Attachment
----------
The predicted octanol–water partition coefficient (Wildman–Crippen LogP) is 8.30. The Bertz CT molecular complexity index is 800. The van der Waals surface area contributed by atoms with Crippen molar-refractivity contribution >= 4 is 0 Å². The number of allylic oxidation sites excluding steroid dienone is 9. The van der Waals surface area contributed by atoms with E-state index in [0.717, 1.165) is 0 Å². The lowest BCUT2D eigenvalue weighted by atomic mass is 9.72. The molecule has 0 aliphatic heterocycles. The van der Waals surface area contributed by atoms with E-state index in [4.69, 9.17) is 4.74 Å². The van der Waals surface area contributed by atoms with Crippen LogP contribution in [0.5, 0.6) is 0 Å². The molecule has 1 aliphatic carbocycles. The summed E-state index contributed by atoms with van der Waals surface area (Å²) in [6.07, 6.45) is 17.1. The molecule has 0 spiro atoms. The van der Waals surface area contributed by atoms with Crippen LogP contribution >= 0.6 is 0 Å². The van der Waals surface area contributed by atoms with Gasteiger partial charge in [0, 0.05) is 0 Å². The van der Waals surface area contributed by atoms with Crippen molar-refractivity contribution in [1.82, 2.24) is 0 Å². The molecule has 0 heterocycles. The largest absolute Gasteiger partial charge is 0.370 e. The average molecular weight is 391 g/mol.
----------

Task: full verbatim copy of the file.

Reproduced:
The predicted octanol–water partition coefficient (Wildman–Crippen LogP) is 8.30. The Bertz CT molecular complexity index is 800. The van der Waals surface area contributed by atoms with Crippen molar-refractivity contribution >= 4 is 0 Å². The number of allylic oxidation sites excluding steroid dienone is 9. The van der Waals surface area contributed by atoms with E-state index in [0.717, 1.165) is 0 Å². The lowest BCUT2D eigenvalue weighted by atomic mass is 9.72. The molecule has 0 aliphatic heterocycles. The van der Waals surface area contributed by atoms with E-state index in [4.69, 9.17) is 4.74 Å². The van der Waals surface area contributed by atoms with Crippen LogP contribution in [0.5, 0.6) is 0 Å². The molecule has 1 aliphatic carbocycles. The summed E-state index contributed by atoms with van der Waals surface area (Å²) in [6.07, 6.45) is 17.1. The molecule has 0 spiro atoms. The van der Waals surface area contributed by atoms with Crippen LogP contribution >= 0.6 is 0 Å². The van der Waals surface area contributed by atoms with Gasteiger partial charge in [0, 0.05) is 0 Å². The van der Waals surface area contributed by atoms with Crippen molar-refractivity contribution in [1.82, 2.24) is 0 Å². The molecule has 0 heterocycles. The largest absolute Gasteiger partial charge is 0.370 e. The average molecular weight is 391 g/mol.